While I couldn't find the publication where the calculation was based on, you managed to find a formula on which its likely based:
A mixed model was used to derive the following equation for predicting
physical activity energy expenditure (EE):
EE = -59.3954 + gender x (-36.3781 + 0.271 x age + 0.394 x weight +
0.404 V[O.sub.2max] + 0.634x heart rate) + (1 - gender) x (0.274 x age + 0.103x weight + 0.380x V[O.sub.2max] + 0.450 x heart rate)
where gender = 1 for males and 0 for females.
Formula reformatted for easier comparison:
EE(male) = 0.271*age + 0.394*weight + 0.404*V[O.sub.2max] + 0.634*hr - 95.7735
EE(female) = 0.274*age + 0.103*weight + 0.380*V[O.sub.2max] + 0.450*hr - 59.3954
This formula looks plausible, but it also helps point out the problems I have with these calculators. Lets pick it apart piece by piece:
- gender differences, while there are certainly differences between the physique of males and females, I'd be surprised if there would be some magical constant for converting their values.
- age, again not everybody at the same age is created equally, so its doubtful there's a constant factor that expresses this reliably.
- VO2, while I think VO2 is a very important measure (combined with heart rate) for your energy expenditure, the changes are very likely that you have no idea what these values are. So the one value that would give us an estimation of how much CO2 you ventilate (which is strongly related to burning energy) is not accessible to most who use the calculator! Clearly, trained individuals, all else being equal can expect to get much different values from the calculation than a couch potato.
- Heart rate, while I'm a big fan of tracking your heart rate, there's clearly a large variation in the heart rate between individuals given the same energy requirement. The explanation is simple: your heart rate depends on the combination of your heart, lungs and muscles (simplified), so unless those are all equal, don't expect exactly the same heart rates.
What it all boils down to: we're not all made equal! Some are more trained, have a better technique, more experience, not to mention the conditions under which we swim (temperature or flow). On top of that, the calculation ignores the speed at which we swim, probably to assume its defined by the heart rate. So clearly, its likely to be wildly inaccurate and that's to be expected, given that its based on the power of averages. Take a whole bunch of people and fit a model that fits them and you end up with a model that predicts accurately for nobody.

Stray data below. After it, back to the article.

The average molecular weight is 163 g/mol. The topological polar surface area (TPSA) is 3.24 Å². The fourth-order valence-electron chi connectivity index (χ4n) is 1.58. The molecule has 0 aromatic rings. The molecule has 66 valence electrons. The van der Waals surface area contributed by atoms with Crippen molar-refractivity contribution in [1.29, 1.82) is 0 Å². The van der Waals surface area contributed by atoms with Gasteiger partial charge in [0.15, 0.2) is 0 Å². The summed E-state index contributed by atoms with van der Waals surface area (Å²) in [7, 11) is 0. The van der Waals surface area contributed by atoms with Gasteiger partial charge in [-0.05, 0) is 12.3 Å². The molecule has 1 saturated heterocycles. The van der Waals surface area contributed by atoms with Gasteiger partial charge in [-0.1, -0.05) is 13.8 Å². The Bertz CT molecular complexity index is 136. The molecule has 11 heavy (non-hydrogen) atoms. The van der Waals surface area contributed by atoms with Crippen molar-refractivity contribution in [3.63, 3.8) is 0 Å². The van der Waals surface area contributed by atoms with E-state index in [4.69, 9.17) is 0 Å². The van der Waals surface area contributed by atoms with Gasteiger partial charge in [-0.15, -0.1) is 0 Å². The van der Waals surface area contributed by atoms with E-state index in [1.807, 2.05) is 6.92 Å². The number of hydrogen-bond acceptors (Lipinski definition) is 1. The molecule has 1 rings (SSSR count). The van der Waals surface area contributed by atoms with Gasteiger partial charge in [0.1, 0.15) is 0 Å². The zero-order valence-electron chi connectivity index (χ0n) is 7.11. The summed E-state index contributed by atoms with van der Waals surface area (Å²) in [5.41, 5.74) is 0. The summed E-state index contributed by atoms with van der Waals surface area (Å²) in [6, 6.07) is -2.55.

So what can you do?
Well we need to ask ourselves, why are we measuring calories to begin with? If its meant to calculate how many cookies you can eat to compensate for the energy you burned, I probably have to disappoint you, I believe its nearly impossible to accurately calculate it and expect it to translate equally to other people.
A more useful goal would be to get an idea of how intensive we worked out, so how do we do this? Well there are several variables which we can easily track over time:
How does your weight change over time? If you have a fairly stable/balanced diet, you can expect to consume a similar amount of calories every day/week. Keeping track of your diet and weight will help you to explain variations over time (e.g. the bad effect of a birthday party)
Keep track of your workouts, how long and how many laps did you swim? This gives you a ballpark idea of average speed, depending on your goal, perhaps you want to swim more laps in the same time or be able to swim longer. If you have kept the diet the same, then improvements in this area should have effects in other areas. You may not necessarily loose weight (because fat got replaced by muscles), but you will notice 'a difference'
Track your performance by measuring your heart rate, while this gives the same kind of values as the speed information, its good to have a validation of those assumptions. So you don't even have to measure it every workout, but just regularly to 'see' whether the speed changes are due to you swimming harder (higher heart rate) or you swimming more efficient (lower heart rate at same pace).
Combining all these variables gives you a much better view of what effect exercise has on your body and gives you actionable information.
- Is your weight going up, while you work out just the same? Perhaps you need to change your diet
- Is your weight staying the same, but you don't seem to improve your pace? Change your training program, perhaps its not well balanced and you're either not training hard enough or not getting enough rest
- Is your heart rate lower than usual? Perhaps you weren't as motivated or concentrated enough and need to try and push a bit harder next time (or take more rest).
So go forth and measure!